Aïda Nciri : The divergent diffusion of district energy systems in France and Alberta: state politics and the socio-material and socio-spatial construction of low-carbon transitions

Directeur de thèse : Olivier Coutard, Byron Miller (University of Calgary) (http://geog.ucalgary.ca/profiles/byron-miller)

How do different state structures and urban and energy socio-material contexts explain the uneven
diffusion of district energy systems (DES) in urban areas of France and Alberta between 2000 and 2014?
To answer this question, this thesis analyses the processes inherent to low-carbon energy transitions
through socio-spatial and socio-material lenses, considering power relations and state structure. At the
intersection of urban planning and energy systems, DES proves practical to explore the nexus between
low-carbon governance, energy governance, and urban governance. Theoretical frameworks employed in
the analysis include 1) recent contributions from (urban) transition studies and socio-technical systems; 2)
a Lefebvrian conceptualisation of socio-space and social changes; and 3) Jessop’s (1990, 2008) strategicrelational
approach of state power. An original inter-scale comparative research allows for examining the
uneven construction of low-carbon energy policies in France and Alberta, and their relations with state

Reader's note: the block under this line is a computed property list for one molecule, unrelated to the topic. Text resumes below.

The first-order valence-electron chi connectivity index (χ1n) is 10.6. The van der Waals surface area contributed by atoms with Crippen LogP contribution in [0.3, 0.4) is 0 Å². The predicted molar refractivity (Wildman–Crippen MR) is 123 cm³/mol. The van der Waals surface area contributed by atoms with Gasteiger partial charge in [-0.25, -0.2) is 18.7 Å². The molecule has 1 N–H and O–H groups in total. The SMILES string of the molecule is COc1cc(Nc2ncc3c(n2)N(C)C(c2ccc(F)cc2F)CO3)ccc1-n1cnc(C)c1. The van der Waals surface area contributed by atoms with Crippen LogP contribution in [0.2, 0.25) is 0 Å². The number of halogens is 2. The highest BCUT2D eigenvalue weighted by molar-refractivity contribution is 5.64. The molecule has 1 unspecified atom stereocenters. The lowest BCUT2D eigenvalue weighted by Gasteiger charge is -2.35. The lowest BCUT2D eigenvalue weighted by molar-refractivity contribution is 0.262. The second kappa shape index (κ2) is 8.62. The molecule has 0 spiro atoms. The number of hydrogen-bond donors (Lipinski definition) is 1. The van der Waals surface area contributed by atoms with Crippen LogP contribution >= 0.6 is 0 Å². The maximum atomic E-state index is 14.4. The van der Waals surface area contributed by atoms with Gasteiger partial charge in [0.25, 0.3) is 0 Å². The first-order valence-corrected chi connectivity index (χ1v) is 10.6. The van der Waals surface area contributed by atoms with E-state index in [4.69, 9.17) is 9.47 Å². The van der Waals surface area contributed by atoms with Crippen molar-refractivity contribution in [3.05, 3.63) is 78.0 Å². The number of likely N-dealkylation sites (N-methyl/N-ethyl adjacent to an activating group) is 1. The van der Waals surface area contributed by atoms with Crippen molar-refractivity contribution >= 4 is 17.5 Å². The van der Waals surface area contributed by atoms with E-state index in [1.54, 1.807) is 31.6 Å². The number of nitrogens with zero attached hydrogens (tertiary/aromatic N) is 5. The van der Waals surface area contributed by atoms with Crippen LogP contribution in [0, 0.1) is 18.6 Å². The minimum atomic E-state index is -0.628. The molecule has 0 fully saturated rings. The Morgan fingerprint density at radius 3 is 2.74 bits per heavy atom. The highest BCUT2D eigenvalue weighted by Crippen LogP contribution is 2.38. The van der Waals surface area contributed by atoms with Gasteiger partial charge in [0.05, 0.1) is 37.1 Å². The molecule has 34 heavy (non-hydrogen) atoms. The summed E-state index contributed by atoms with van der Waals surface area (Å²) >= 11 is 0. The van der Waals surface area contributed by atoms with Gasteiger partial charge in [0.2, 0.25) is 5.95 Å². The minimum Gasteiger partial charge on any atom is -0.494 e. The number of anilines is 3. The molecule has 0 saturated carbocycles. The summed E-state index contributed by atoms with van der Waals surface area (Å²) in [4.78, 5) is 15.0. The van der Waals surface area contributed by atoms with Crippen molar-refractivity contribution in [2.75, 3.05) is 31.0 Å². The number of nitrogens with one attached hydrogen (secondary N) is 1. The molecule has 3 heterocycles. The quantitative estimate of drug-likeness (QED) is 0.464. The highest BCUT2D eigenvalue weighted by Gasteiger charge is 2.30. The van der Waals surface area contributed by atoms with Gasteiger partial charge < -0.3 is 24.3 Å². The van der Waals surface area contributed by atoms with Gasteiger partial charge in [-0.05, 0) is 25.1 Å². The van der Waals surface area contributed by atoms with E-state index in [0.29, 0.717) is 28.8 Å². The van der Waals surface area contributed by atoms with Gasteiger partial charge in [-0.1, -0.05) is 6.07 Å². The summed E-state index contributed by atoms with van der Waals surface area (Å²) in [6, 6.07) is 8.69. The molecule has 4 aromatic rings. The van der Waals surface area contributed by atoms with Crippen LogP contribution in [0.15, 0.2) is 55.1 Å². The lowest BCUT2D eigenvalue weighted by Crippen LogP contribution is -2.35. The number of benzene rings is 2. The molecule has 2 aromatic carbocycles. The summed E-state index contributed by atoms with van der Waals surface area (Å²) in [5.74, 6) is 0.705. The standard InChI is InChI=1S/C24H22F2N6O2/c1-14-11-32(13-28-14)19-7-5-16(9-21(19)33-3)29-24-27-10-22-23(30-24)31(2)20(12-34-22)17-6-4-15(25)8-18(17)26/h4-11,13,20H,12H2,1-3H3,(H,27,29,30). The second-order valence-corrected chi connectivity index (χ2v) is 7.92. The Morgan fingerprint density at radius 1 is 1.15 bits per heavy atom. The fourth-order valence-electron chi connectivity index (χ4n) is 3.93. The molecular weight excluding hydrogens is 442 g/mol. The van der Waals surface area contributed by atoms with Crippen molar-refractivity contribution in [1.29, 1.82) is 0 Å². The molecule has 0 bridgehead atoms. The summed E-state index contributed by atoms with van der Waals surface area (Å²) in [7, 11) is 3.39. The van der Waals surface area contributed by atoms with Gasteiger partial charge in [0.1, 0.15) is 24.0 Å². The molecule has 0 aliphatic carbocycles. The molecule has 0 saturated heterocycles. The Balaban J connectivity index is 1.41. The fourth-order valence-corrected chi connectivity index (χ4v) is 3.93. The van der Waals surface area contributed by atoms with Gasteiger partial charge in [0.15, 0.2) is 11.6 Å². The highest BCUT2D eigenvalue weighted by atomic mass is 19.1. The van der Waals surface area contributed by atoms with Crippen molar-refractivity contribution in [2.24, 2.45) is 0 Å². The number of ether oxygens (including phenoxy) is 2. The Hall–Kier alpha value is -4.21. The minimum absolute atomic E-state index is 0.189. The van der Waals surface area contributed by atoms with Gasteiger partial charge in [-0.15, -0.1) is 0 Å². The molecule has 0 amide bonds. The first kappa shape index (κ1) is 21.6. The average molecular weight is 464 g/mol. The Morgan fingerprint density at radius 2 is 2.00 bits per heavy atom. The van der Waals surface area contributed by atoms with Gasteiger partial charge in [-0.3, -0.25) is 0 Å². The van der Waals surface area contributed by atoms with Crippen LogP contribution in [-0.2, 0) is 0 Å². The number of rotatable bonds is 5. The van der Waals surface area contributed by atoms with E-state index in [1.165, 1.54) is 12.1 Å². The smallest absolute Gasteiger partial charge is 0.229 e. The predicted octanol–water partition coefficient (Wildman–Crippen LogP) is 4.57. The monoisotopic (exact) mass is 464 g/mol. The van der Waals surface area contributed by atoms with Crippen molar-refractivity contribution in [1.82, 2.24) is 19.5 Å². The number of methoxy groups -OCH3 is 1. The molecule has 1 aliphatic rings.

structures, and existing urban and energy systems. Jessop et al.’s Territory-Place-Scale-Network (TPSN)
framework is mobilised to overcome the issues of commensurability and spontaneous comparison. This
theoretical and methodological approaches provide a robust demonstration that the provincial scale in
Canada, and the national scale in France, are the scales dominating the construction of low-carbon energy
transitions and urban governance. Despite similar state powers, French and Albertan governments
developed different state policies on low-carbon transition, highlighting selectivity in the exercise of state
capacities. They differently engaged and enabled local urban governments and developed different state
interventions on DES. In France, state-sponsored DES activated new channels of growth compatible with
existing dominant socio-materialities; in Alberta, state-funded DES experiments failed to activate new
channels of growth compatible with dominant socio-materialities. This thesis posits that selective
construction of low-carbon policies depends on the material interests of dominant energy and state actors.
In other words, the state does not seek to reduce greenhouse gas emissions by all means. Rather, it seeks
to reproduce dominant socio-material status quo, adapting low-carbon policies to existing socio-material
configuration. Ultimately, this thesis validates how the concepts of state structure and the TPSN
framework can enrich the theorisation of space and power relations for (urban) transition studies.

Soutenance de la thèse le mercredi 21 novembre 2018

Année d’inscription : 2014
Ecole doctorale : VTT – Ville, transports et Territoire

Composition du jury
Julia Affolderbach, Maîtresse de Conférences, University of Hull, Royaume-Uni, rapporteure 
Sophie Van Neste, Professeur, Institut national de la recherche scientifique (INRS), Montréal, Canada, rapporteure
Olivier Coutard, Directeur de Recherche CNRS, LATTS, Université Paris-Est, co-directeur
Noel Keough, Professeur, University of Calgary, examinateur
Byron Miller, Professeur, Université de Calgary, Canada, co-directeur
Jonathan Rutherford, Chargé de Recherche ENPC, LATTS, Université Paris-Est, examinateur.

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